Dual-class share structures in Finnish practice: Why do Finnish publicly listed companies have dual-class share structures?

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School of Business | Master's thesis
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OBJECTIVES OF THE STUDY: In this thesis, I analyze why some listed companies in Finland have recently chosen to carry out their IPOs with dual-class share structures and why some companies have chosen to unify their share classes into a single class. I also analyze the presence of common characteristics amongst companies that have chosen to retain a dual-class share structure. Earlier research on dual-class share structures has concentrated mostly on the economic consequences of having such a structure. A few studies exist, however, in which the correlation between different company characteristics and the existence of dual-class share structures have been analyzed. In this paper, the findings from the existing body of research are utilized in framing assumptions for creating, retaining and discarding dual-class share structures. Most of the existing studies have been carried out with data gathered from the U.S. market. Dual-class share structures are relatively common in Finland, and there appears to be a gap in literature when it comes to understanding the reasons for why such structures exist in abundance in Finland. METHODOLOGY AND DATA: The research method is explanatory, aiming to understand whether a causal relationship exists between dual-class share structures and selected company characteristics using quantitative, statistical regression analysis. Additionally, qualitative analysis is used to support the analysis of reasons behind the creation and unification of dual-class share structures. The data consists of all publicly listed companies on Nasdaq Helsinki OMX, including companies traded on the alternative market, First North Helsinki. Furthermore, the data includes prospectuses, public announcements and corporate legal documents of selected companies. FINDINGS OF THE STUDY: Finnish companies that have recently chosen to carry out their IPOs with dual-class share structures have not given any justification for such a choice. The main reasons to unify share classes into a single class are clarification of ownership structure, increasing public interest towards the company's share and improving the liquidity of shares. Larger companies, companies with some other anti-takeover provisions in their Articles of Association and companies operating in the health care or consumer goods business tend to have dual-class share structures more often than other companies. Within technology companies, dual-class share structures are rare.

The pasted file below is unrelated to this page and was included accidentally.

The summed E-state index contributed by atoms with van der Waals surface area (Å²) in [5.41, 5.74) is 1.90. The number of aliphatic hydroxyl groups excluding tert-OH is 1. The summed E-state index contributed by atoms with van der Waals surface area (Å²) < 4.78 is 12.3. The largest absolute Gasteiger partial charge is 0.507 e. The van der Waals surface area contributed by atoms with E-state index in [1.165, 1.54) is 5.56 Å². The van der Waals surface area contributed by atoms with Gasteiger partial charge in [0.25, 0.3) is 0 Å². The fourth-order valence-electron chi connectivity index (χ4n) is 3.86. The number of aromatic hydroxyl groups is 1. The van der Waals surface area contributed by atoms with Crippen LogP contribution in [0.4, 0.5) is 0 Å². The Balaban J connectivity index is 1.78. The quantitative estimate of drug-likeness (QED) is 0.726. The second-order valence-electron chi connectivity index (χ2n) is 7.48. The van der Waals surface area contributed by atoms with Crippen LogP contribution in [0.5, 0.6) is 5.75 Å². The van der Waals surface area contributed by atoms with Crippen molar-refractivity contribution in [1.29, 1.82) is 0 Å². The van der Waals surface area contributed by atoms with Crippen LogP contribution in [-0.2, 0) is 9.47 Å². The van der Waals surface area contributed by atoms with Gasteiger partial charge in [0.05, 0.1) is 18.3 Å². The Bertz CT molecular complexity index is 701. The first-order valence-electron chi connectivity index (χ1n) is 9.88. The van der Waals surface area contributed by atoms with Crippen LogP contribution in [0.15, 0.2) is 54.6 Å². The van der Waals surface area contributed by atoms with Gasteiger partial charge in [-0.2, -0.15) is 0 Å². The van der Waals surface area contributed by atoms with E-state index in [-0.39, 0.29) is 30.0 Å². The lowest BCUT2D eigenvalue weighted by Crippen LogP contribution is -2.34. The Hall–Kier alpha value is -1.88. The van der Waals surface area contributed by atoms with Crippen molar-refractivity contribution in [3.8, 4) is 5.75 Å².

corporate governance, dual-class IPOs, dual-class shares, shareholder value
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